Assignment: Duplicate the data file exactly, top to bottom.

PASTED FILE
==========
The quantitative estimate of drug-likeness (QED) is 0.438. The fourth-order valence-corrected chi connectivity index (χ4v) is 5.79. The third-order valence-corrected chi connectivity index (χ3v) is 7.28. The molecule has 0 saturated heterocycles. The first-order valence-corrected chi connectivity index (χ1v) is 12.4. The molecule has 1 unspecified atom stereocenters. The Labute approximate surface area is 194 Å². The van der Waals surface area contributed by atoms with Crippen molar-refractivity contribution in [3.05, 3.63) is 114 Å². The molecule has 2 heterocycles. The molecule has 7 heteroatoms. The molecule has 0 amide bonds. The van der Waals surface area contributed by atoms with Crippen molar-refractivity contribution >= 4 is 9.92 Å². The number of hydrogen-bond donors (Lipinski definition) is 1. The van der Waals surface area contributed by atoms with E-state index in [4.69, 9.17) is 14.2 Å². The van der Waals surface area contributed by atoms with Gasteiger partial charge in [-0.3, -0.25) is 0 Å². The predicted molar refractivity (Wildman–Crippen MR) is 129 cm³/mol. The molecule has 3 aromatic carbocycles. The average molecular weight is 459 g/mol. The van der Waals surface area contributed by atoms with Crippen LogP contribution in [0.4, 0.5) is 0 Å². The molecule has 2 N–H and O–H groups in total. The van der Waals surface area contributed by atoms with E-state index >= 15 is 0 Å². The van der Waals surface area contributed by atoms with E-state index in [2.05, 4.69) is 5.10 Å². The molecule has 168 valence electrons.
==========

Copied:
The quantitative estimate of drug-likeness (QED) is 0.438. The fourth-order valence-corrected chi connectivity index (χ4v) is 5.79. The third-order valence-corrected chi connectivity index (χ3v) is 7.28. The molecule has 0 saturated heterocycles. The first-order valence-corrected chi connectivity index (χ1v) is 12.4. The molecule has 1 unspecified atom stereocenters. The Labute approximate surface area is 194 Å². The van der Waals surface area contributed by atoms with Crippen molar-refractivity contribution in [3.05, 3.63) is 114 Å². The molecule has 2 heterocycles. The molecule has 7 heteroatoms. The molecule has 0 amide bonds. The van der Waals surface area contributed by atoms with Crippen molar-refractivity contribution >= 4 is 9.92 Å². The number of hydrogen-bond donors (Lipinski definition) is 1. The van der Waals surface area contributed by atoms with E-state index in [4.69, 9.17) is 14.2 Å². The van der Waals surface area contributed by atoms with Gasteiger partial charge in [-0.3, -0.25) is 0 Å². The predicted molar refractivity (Wildman–Crippen MR) is 129 cm³/mol. The molecule has 3 aromatic carbocycles. The average molecular weight is 459 g/mol. The van der Waals surface area contributed by atoms with Crippen LogP contribution in [0.4, 0.5) is 0 Å². The molecule has 2 N–H and O–H groups in total. The van der Waals surface area contributed by atoms with E-state index >= 15 is 0 Å². The van der Waals surface area contributed by atoms with E-state index in [2.05, 4.69) is 5.10 Å². The molecule has 168 valence electrons.